The Road to Acceptance: DBT Emotion Regulation Skills
Can we trick our brains into helping us get a handle on our emotions?
Many people who are challenged with depression and anxiety have found relief using a set of tools and strategies for emotional regulation called Dialectical Behavior Therapy (DBT).
This form of therapy stresses acceptance of emotions and teaches skills for increasing self-awareness and techniques for calming heated emotions.
Behavioral health professionals find DBT emotion regulation skills useful when working with individuals and in group settings.
Dialectical Behavior Therapy
Dialectical Behavior Therapy (DBT) was created by Marsha Linehan, a pioneering psychologist and author. Early in her life, Linehan was diagnosed with schizophrenia and institutionalized. She underwent electroconvulsive therapy and seclusion, and she was medicated with Thorazine and Librium. She has come to believe she had borderline personality disorder. In her decades of research and practice, she specialized in working with people with borderline personality disorder, suicidal behaviors, and substance use disorders. She also became a practitioner of Zen Buddhism.
Linehan’s greatest contribution to the field of psychology was DBT, which can be considered a branch of cognitive behavioral therapy (CBT) that incorporates elements of mindfulness.
The website DBT Tools explains that DBT is “intended to help those who are highly sensitive to their environment, are highly reactive to events, often become overwhelmed with emotion, and are slow to return to calm. Their childhood environment may have been invalidating or chaotic. Many of these clients have experienced some form of trauma, and may seek perfectionism.”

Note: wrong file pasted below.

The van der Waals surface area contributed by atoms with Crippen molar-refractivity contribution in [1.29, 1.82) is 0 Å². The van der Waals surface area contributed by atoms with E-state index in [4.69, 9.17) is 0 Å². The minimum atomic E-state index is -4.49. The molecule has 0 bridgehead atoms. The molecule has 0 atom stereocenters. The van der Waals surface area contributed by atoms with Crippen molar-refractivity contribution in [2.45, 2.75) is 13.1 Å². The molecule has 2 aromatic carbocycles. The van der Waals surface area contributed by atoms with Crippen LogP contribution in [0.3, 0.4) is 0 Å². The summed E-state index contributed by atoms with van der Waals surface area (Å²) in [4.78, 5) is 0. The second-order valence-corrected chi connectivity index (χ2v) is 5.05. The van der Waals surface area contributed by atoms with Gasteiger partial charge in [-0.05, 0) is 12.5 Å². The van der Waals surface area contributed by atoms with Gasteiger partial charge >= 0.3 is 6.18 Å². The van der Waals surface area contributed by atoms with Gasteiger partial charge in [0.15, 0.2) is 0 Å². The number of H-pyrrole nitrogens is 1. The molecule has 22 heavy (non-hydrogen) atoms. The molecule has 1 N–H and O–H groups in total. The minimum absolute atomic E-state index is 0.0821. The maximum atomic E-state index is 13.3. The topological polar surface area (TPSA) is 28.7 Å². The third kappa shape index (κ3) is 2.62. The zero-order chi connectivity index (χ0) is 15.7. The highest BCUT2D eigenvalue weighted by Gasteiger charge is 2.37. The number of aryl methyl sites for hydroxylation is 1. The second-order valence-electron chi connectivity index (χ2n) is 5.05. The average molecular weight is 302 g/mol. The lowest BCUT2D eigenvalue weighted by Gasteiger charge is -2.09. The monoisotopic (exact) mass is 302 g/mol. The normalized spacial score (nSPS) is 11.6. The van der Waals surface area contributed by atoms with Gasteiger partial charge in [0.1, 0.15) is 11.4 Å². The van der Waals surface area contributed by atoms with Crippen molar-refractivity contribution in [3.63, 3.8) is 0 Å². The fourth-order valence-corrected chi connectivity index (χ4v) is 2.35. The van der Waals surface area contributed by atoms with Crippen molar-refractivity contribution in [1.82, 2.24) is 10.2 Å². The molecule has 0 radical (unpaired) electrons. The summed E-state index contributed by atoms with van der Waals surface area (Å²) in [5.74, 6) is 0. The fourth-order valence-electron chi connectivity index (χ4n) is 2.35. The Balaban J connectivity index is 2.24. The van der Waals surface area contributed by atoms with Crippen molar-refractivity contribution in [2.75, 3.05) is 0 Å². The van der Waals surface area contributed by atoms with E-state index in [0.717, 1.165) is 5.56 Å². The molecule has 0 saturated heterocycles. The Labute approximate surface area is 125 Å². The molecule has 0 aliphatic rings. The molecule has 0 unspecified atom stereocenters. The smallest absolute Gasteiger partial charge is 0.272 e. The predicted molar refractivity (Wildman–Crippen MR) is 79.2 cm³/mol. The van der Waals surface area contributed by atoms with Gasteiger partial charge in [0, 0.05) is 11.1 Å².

Teaching Skills for Regulating Emotions
As trainer Charles Atkins, MD, shares in the CWC course, “A Day of DBT Skills Training,” DBT is a problem/solution-based approach. DBT skills training includes the following four elements:
- Interpersonal effectiveness
- Emotional regulation
- Distress tolerance/crisis survival
Metrics for DBT
Behavioral health professionals use a number of metrics to determine which tools or strategies to pursue with clients. Metrics allow clinicians to set goals and objectives and track progress over time. The measures don’t need to be complicated or expensive. In fact, a number of them are available for free.
- A Subjective Units of Distress Scale (SUDS) allows clients to rank their level of distress from 0 (no distress) to 100 (the most distress imaginable).
- The American Psychiatric Association offers a number of free online assessments for clinicians.
- The National Center for PTSD offers resources for families, patients, and providers.
- The Substance Abuse and Mental Health Services Administration (SAMHSA) has many resources for clinicians, including screening tools.
Another useful tool for clinicians and clients is diary cards. Diary cards are available online at a number of locations and help clients keep track of their emotions and the skills they are working on.